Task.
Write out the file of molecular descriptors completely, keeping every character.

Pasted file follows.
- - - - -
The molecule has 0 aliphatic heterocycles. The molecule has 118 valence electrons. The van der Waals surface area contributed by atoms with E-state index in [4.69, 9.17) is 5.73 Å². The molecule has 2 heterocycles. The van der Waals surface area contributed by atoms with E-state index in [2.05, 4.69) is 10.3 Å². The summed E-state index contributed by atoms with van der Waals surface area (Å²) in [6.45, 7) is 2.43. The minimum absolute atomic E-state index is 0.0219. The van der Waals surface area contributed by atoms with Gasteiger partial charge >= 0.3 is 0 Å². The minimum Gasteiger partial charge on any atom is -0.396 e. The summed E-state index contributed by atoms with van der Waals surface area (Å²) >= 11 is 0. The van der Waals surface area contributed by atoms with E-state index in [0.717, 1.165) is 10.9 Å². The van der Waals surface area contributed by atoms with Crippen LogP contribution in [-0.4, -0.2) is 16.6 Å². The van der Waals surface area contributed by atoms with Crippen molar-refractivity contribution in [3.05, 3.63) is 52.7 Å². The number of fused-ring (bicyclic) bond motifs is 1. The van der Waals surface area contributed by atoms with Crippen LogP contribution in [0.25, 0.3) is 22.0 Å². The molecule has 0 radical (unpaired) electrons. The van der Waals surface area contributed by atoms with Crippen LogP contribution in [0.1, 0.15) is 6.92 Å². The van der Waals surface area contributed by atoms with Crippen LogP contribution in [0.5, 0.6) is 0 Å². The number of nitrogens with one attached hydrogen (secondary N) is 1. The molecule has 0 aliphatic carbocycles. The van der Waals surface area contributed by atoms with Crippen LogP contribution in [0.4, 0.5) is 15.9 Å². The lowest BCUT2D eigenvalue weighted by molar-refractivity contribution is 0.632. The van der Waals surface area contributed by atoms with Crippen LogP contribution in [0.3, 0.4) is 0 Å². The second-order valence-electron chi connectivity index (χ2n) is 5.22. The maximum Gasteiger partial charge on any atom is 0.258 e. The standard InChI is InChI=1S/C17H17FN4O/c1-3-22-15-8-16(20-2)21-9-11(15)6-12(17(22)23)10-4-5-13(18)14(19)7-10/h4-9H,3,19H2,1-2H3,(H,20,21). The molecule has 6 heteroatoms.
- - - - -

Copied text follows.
The molecule has 0 aliphatic heterocycles. The molecule has 118 valence electrons. The van der Waals surface area contributed by atoms with E-state index in [4.69, 9.17) is 5.73 Å². The molecule has 2 heterocycles. The van der Waals surface area contributed by atoms with E-state index in [2.05, 4.69) is 10.3 Å². The summed E-state index contributed by atoms with van der Waals surface area (Å²) in [6.45, 7) is 2.43. The minimum absolute atomic E-state index is 0.0219. The van der Waals surface area contributed by atoms with Gasteiger partial charge >= 0.3 is 0 Å². The minimum Gasteiger partial charge on any atom is -0.396 e. The summed E-state index contributed by atoms with van der Waals surface area (Å²) >= 11 is 0. The van der Waals surface area contributed by atoms with E-state index in [0.717, 1.165) is 10.9 Å². The van der Waals surface area contributed by atoms with Crippen LogP contribution in [-0.4, -0.2) is 16.6 Å². The van der Waals surface area contributed by atoms with Crippen molar-refractivity contribution in [3.05, 3.63) is 52.7 Å². The number of fused-ring (bicyclic) bond motifs is 1. The van der Waals surface area contributed by atoms with Crippen LogP contribution in [0.25, 0.3) is 22.0 Å². The molecule has 0 radical (unpaired) electrons. The van der Waals surface area contributed by atoms with Crippen LogP contribution in [0.1, 0.15) is 6.92 Å². The van der Waals surface area contributed by atoms with Crippen LogP contribution in [0.5, 0.6) is 0 Å². The number of nitrogens with one attached hydrogen (secondary N) is 1. The molecule has 0 aliphatic carbocycles. The van der Waals surface area contributed by atoms with Crippen LogP contribution in [0.4, 0.5) is 15.9 Å². The lowest BCUT2D eigenvalue weighted by molar-refractivity contribution is 0.632. The van der Waals surface area contributed by atoms with Crippen LogP contribution in [0.3, 0.4) is 0 Å². The second-order valence-electron chi connectivity index (χ2n) is 5.22. The maximum Gasteiger partial charge on any atom is 0.258 e. The standard InChI is InChI=1S/C17H17FN4O/c1-3-22-15-8-16(20-2)21-9-11(15)6-12(17(22)23)10-4-5-13(18)14(19)7-10/h4-9H,3,19H2,1-2H3,(H,20,21). The molecule has 6 heteroatoms.